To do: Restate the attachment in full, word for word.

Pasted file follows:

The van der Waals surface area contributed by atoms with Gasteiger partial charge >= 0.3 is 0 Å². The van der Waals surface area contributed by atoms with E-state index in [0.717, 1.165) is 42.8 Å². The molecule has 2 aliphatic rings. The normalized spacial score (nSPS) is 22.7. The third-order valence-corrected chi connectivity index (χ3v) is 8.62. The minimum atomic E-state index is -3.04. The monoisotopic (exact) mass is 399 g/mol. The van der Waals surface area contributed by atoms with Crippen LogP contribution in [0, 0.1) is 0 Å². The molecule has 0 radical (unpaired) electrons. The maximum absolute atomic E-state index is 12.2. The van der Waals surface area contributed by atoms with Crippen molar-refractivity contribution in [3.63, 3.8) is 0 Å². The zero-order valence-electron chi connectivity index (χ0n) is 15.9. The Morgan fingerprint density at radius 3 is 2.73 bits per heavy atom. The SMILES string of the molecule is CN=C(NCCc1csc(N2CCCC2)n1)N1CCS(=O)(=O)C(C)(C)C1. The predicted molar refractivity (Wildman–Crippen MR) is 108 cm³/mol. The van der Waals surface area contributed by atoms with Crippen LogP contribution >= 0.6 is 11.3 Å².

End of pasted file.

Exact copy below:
The van der Waals surface area contributed by atoms with Gasteiger partial charge >= 0.3 is 0 Å². The van der Waals surface area contributed by atoms with E-state index in [0.717, 1.165) is 42.8 Å². The molecule has 2 aliphatic rings. The normalized spacial score (nSPS) is 22.7. The third-order valence-corrected chi connectivity index (χ3v) is 8.62. The minimum atomic E-state index is -3.04. The monoisotopic (exact) mass is 399 g/mol. The van der Waals surface area contributed by atoms with Crippen LogP contribution in [0, 0.1) is 0 Å². The molecule has 0 radical (unpaired) electrons. The maximum absolute atomic E-state index is 12.2. The van der Waals surface area contributed by atoms with Crippen molar-refractivity contribution in [3.63, 3.8) is 0 Å². The zero-order valence-electron chi connectivity index (χ0n) is 15.9. The Morgan fingerprint density at radius 3 is 2.73 bits per heavy atom. The SMILES string of the molecule is CN=C(NCCc1csc(N2CCCC2)n1)N1CCS(=O)(=O)C(C)(C)C1. The predicted molar refractivity (Wildman–Crippen MR) is 108 cm³/mol. The van der Waals surface area contributed by atoms with Crippen LogP contribution >= 0.6 is 11.3 Å².